What is the Hobby Loss Rule?
If your business goes too many years without making a profit it can be classified as a hobby. When it becomes a hobby you can no longer claim losses as business deductions.
In order to determine if you are running a business or a growing a hobby, the Internal Revenue Service (IRS) looks at the following qualifications:
- Do you put in the time to turn a profit?
- Have you made a profit in the past?
- Do you have the necessary knowledge to succeed in your field?
- Do you depend on the income from this activity?
- Were your losses beyond your control?
If your business doesn’t turn a profit three out of five years then it is classified as a hobby and you can no longer claim tax deductions.
If you want to reverse the IRS’s decision about your business then you have to prove your intention was to make a profit. Keep extensive files showing where you spent your money and how it was imperative to your business.
If you try to claim your hobby as a business then it could trigger an IRS audit. Only claim deductions if you are actually running a business.
Hobby Loss Scenario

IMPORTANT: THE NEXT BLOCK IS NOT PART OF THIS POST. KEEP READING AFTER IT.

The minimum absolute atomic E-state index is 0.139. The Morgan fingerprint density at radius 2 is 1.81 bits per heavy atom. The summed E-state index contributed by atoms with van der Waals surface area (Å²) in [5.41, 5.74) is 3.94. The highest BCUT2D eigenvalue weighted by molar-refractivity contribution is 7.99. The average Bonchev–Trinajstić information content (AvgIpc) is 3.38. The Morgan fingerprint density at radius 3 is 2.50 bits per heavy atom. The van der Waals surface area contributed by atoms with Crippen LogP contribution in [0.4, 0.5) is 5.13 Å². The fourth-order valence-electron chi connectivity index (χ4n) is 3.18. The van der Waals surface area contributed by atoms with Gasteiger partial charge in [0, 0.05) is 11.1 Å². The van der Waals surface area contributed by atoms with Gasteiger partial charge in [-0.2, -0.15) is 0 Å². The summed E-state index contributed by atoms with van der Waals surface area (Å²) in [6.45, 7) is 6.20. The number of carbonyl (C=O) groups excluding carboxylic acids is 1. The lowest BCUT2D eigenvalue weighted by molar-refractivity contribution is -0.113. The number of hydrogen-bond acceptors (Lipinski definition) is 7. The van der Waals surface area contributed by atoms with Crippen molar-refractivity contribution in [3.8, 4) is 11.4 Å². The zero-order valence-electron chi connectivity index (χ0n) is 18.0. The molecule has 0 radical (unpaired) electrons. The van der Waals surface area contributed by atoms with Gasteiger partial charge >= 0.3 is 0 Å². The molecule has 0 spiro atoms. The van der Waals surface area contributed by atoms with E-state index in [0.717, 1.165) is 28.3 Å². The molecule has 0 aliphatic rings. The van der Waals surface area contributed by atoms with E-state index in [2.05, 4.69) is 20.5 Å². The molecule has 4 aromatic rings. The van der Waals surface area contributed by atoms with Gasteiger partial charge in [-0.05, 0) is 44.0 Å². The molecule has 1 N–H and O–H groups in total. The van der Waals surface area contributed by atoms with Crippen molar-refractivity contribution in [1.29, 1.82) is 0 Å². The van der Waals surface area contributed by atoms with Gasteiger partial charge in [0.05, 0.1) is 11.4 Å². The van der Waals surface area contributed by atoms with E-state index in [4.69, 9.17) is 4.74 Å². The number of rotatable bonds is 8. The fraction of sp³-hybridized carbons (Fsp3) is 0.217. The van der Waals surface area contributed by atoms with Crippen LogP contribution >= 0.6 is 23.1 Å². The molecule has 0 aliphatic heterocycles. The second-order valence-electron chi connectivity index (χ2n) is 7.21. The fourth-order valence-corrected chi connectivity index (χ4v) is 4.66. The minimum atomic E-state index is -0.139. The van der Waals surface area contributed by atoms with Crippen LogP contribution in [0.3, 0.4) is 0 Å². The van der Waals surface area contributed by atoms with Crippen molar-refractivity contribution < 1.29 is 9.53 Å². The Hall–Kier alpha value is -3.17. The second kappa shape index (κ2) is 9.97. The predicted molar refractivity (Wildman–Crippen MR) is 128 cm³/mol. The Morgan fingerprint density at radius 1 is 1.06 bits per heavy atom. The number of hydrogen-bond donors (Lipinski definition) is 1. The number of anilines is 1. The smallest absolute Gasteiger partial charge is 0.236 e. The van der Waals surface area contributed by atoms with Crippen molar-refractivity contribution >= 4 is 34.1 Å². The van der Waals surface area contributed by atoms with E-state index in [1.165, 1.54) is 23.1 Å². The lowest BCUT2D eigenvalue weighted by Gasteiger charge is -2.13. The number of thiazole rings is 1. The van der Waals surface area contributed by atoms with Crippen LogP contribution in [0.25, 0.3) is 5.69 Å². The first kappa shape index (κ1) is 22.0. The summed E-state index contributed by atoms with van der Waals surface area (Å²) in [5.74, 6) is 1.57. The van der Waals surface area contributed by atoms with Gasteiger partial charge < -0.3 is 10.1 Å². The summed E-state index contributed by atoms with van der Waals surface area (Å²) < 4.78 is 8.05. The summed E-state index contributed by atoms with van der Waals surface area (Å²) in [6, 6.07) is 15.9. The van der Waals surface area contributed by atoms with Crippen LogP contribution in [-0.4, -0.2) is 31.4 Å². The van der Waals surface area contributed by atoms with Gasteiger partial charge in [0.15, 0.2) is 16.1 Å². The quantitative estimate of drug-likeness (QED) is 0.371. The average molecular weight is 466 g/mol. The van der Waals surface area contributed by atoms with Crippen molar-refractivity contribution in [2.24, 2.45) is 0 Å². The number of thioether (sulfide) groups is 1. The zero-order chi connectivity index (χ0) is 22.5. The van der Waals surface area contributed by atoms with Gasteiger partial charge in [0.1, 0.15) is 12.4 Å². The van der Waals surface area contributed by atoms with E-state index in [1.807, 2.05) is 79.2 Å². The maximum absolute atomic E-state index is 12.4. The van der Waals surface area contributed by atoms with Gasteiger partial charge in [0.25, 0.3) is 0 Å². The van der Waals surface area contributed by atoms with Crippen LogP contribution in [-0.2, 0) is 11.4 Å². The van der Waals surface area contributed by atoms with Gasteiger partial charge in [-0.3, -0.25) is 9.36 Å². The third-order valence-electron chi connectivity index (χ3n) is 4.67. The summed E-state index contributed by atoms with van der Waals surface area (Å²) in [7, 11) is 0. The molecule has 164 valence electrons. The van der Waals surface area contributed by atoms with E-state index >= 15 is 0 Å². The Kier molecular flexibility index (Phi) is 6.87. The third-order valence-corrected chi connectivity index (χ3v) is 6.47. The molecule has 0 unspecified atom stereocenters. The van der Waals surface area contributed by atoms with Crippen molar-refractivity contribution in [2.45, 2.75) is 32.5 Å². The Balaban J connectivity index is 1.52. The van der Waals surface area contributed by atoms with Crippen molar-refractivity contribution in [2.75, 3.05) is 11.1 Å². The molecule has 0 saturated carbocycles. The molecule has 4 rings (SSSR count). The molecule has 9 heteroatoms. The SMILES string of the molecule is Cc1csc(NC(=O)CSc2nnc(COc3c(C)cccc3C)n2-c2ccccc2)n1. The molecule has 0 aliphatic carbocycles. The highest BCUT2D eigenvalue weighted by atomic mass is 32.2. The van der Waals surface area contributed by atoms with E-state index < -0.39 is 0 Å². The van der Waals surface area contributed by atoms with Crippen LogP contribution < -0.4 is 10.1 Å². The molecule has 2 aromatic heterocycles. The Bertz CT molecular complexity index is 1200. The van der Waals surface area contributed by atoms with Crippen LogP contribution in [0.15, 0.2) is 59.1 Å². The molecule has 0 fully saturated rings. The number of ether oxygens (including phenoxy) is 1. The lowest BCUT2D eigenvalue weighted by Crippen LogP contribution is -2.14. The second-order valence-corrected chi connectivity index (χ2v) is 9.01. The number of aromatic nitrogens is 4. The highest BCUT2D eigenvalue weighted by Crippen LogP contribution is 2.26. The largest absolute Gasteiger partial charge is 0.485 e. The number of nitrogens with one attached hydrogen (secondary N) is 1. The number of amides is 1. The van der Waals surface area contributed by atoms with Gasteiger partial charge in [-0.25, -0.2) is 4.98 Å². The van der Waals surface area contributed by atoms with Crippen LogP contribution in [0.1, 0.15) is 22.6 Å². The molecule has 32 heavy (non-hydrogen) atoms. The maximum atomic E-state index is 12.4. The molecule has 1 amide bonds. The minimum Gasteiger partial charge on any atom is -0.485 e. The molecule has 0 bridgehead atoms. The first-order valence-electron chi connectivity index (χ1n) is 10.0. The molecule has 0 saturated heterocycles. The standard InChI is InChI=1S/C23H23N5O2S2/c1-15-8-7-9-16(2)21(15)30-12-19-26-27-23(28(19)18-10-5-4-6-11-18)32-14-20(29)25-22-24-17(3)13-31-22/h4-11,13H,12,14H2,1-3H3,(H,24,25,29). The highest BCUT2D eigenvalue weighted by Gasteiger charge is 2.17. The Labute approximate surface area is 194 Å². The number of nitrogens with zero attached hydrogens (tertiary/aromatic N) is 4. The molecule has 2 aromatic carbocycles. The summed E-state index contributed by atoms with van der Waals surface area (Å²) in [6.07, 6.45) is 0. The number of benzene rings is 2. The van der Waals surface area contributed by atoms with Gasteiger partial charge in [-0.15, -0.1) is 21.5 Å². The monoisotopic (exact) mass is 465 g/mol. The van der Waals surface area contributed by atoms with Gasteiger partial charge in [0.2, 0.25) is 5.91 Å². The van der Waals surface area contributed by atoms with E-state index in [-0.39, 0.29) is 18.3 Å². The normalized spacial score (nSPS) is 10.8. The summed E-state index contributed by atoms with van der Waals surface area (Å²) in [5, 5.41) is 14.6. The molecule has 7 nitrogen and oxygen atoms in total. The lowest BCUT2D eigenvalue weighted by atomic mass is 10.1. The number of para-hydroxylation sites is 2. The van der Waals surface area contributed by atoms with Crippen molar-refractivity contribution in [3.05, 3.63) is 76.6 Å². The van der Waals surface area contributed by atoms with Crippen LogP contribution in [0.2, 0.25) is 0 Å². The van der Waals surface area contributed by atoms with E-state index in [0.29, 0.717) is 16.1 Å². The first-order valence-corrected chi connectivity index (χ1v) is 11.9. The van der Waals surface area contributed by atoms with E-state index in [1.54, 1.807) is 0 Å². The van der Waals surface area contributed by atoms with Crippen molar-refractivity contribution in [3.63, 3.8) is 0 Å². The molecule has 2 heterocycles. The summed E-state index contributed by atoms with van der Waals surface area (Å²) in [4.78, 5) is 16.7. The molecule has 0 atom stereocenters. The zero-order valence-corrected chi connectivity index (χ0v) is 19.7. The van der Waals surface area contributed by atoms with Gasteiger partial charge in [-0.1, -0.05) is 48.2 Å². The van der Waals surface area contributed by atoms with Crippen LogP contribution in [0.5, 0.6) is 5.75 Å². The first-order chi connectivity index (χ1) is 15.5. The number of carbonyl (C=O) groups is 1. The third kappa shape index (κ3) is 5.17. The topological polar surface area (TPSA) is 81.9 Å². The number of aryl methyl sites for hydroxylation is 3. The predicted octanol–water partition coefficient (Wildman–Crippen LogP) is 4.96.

Janet is the blogger and owner of a lifestyle blog. She’s been blogging for five years. Over those years she’s claimed her blog as a business on her taxes. The first two years she did not make a profit. The third and fourth years she did bring in some money from her blog. This year Janet is hoping to make a profit again so that her blog isn’t classified as a hobby.
Janet’s blogging expenses for her fifth year in business were:
- Website Hosting
- Website Domain
- WordPress Theme
- Purchased Ad Space on Other Blogs
- Blogging Conference Tickets & Travel Expenses
- 3 Online Courses
- Photoshop subscription
Janet brought in money from the following avenues:
- Selling ad space on her blog
- Several sponsored campaigns
- Paid Social Media Posts
Unfortunately, Janet’s expenses outweighed her income and she reported another loss. According to the hobby loss rule her blog is now considered a hobby not a business.
Janet still wants to run her blog like a business. She is going to try to prove that she ran her blog with the intent to make a profit. Janet will show that she intended to make a profit by attending a conference to increase her knowledge. She also kept strict records showing her business expenses. She can submit these to try and still claim her deductions.
The IRS will have to determine if Janet’s blog can still be considered a business.
Ben Sutton is the founder of Mazuma USA, an accounting firm providing tax, bookkeeping and payroll services to small businesses. Since founding Mazuma, Ben has established himself as an expert in the small business world. He’s still driven by that same desire to provide accounting help to all small businesses – from photographers, bloggers and creatives to lawyers, doctors, and dentists, everyone needs affordable accounting help. Ben is a Certified Public Accountant, and a member of the American Institute of Certified Public Accountants. But Ben considers his greatest achievement and credential to be his happy wife and four children.